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On Gideon Anniversary, NAPD Releases Foundational Principles

This document sets forth Foundational Principles adopted by NAPD, which we recommend to our members and other persons and organizations interested in advancing the cause of equal justice for accused persons.  The principles are organized in three sections: (1) the structure and organization of public defense services; (2) the quality of public defense services; and the (3) treatment of accused persons in criminal and juvenile justice systems. 

NAPD Opposes Sessions' Nomination

By his own words, actions and failures to act over the course of many decades, continuing uninterrupted down to the present day, Senator Sessions has demonstrated that his views on both criminal justice and mass incarceration are not only extreme, but also far outside the strong bi-partisan consensus that has emerged in support of significant reform of both our broken criminal justice system and our nation's failed policy of mass incarceration.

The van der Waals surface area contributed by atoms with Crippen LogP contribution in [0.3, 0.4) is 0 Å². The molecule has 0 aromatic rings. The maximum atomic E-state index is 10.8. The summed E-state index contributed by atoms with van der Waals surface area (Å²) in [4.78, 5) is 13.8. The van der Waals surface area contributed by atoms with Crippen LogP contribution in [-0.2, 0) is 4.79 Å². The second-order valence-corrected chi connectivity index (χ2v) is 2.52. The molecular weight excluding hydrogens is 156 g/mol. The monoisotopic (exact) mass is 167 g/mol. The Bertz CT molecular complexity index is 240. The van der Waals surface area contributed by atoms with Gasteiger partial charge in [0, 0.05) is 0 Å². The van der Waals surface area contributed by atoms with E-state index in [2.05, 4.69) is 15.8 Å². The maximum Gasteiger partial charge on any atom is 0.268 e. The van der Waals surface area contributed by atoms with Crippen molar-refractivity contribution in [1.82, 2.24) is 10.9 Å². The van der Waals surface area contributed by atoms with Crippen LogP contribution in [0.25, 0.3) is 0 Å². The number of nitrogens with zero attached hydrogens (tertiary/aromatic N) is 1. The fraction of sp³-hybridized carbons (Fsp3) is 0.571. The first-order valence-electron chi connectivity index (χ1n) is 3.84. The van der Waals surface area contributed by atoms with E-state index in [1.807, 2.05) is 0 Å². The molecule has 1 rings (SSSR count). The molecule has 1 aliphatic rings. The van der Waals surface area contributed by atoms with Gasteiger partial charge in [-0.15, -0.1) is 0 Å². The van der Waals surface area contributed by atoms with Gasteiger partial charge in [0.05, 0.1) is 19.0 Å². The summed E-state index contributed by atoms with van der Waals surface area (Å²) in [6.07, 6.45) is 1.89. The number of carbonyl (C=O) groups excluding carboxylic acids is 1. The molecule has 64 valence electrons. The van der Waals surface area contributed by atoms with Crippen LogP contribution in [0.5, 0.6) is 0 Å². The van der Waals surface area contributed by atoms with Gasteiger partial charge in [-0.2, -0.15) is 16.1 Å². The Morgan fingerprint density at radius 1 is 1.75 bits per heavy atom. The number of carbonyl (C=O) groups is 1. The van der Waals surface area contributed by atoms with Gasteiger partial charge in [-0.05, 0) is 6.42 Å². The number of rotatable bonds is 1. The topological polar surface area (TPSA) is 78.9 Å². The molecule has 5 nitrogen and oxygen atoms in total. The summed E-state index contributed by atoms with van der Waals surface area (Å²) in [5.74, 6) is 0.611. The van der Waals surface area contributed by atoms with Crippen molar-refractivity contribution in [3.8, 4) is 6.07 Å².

NAPD Statement - November 27, 2016

Our reaction to the political changes of today is clear: to maintain and strengthen our efforts to protect our clients, through litigation and reform, from restricted civil liberties, mass-incarceration, debtor's prisons, racial profiling, harsh immigration policies, the school-to-prison pipeline, harmful collateral consequences and the many other injustices faced by vulnerable communities in our society. 

Bosse v. Oklahoma: Eighth Amendment Ban on Victims' Relatives' Opinions about what Sentence a Capital Defendant Should Receive has not been "Implicitly Overruled"